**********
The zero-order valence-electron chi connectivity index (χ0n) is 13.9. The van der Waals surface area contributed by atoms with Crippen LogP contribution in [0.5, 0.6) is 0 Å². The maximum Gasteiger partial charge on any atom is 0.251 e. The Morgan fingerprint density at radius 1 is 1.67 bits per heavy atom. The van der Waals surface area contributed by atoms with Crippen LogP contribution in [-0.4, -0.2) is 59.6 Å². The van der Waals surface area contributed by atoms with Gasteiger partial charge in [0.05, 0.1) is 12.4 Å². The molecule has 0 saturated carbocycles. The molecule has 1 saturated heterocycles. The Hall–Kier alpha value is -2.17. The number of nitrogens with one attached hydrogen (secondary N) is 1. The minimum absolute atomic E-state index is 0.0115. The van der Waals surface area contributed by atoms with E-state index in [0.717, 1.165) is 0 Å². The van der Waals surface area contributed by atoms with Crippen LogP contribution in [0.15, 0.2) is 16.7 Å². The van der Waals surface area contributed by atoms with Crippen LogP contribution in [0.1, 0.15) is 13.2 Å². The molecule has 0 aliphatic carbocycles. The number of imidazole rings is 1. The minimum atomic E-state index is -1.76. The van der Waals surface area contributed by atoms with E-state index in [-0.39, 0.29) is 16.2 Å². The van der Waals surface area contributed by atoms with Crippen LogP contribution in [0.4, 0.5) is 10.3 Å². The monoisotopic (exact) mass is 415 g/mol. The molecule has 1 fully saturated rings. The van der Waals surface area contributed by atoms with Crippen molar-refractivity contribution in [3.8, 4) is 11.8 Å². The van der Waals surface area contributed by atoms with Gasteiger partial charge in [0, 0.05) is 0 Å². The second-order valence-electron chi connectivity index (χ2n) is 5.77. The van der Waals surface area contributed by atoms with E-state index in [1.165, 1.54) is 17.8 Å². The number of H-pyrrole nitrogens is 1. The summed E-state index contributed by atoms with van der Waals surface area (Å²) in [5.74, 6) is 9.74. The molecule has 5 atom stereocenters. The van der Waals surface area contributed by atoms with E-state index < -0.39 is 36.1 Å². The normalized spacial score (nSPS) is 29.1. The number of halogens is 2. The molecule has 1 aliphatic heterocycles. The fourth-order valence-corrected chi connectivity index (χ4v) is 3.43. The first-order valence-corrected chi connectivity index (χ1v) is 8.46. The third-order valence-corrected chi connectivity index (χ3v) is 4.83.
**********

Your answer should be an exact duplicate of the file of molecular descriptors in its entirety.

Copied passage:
The zero-order valence-electron chi connectivity index (χ0n) is 13.9. The van der Waals surface area contributed by atoms with Crippen LogP contribution in [0.5, 0.6) is 0 Å². The maximum Gasteiger partial charge on any atom is 0.251 e. The Morgan fingerprint density at radius 1 is 1.67 bits per heavy atom. The van der Waals surface area contributed by atoms with Crippen LogP contribution in [-0.4, -0.2) is 59.6 Å². The van der Waals surface area contributed by atoms with Gasteiger partial charge in [0.05, 0.1) is 12.4 Å². The molecule has 0 saturated carbocycles. The molecule has 1 saturated heterocycles. The Hall–Kier alpha value is -2.17. The number of nitrogens with one attached hydrogen (secondary N) is 1. The minimum absolute atomic E-state index is 0.0115. The van der Waals surface area contributed by atoms with E-state index in [0.717, 1.165) is 0 Å². The van der Waals surface area contributed by atoms with Crippen LogP contribution in [0.15, 0.2) is 16.7 Å². The van der Waals surface area contributed by atoms with Crippen LogP contribution in [0.1, 0.15) is 13.2 Å². The molecule has 0 aliphatic carbocycles. The number of imidazole rings is 1. The minimum atomic E-state index is -1.76. The van der Waals surface area contributed by atoms with E-state index in [-0.39, 0.29) is 16.2 Å². The van der Waals surface area contributed by atoms with Crippen LogP contribution in [0.4, 0.5) is 10.3 Å². The monoisotopic (exact) mass is 415 g/mol. The molecule has 1 fully saturated rings. The van der Waals surface area contributed by atoms with Crippen molar-refractivity contribution in [3.8, 4) is 11.8 Å². The van der Waals surface area contributed by atoms with Gasteiger partial charge in [0, 0.05) is 0 Å². The second-order valence-electron chi connectivity index (χ2n) is 5.77. The van der Waals surface area contributed by atoms with E-state index in [1.165, 1.54) is 17.8 Å². The number of H-pyrrole nitrogens is 1. The summed E-state index contributed by atoms with van der Waals surface area (Å²) in [5.74, 6) is 9.74. The molecule has 5 atom stereocenters. The van der Waals surface area contributed by atoms with E-state index < -0.39 is 36.1 Å². The normalized spacial score (nSPS) is 29.1. The number of halogens is 2. The molecule has 1 aliphatic heterocycles. The fourth-order valence-corrected chi connectivity index (χ4v) is 3.43. The first-order valence-corrected chi connectivity index (χ1v) is 8.46. The third-order valence-corrected chi connectivity index (χ3v) is 4.83.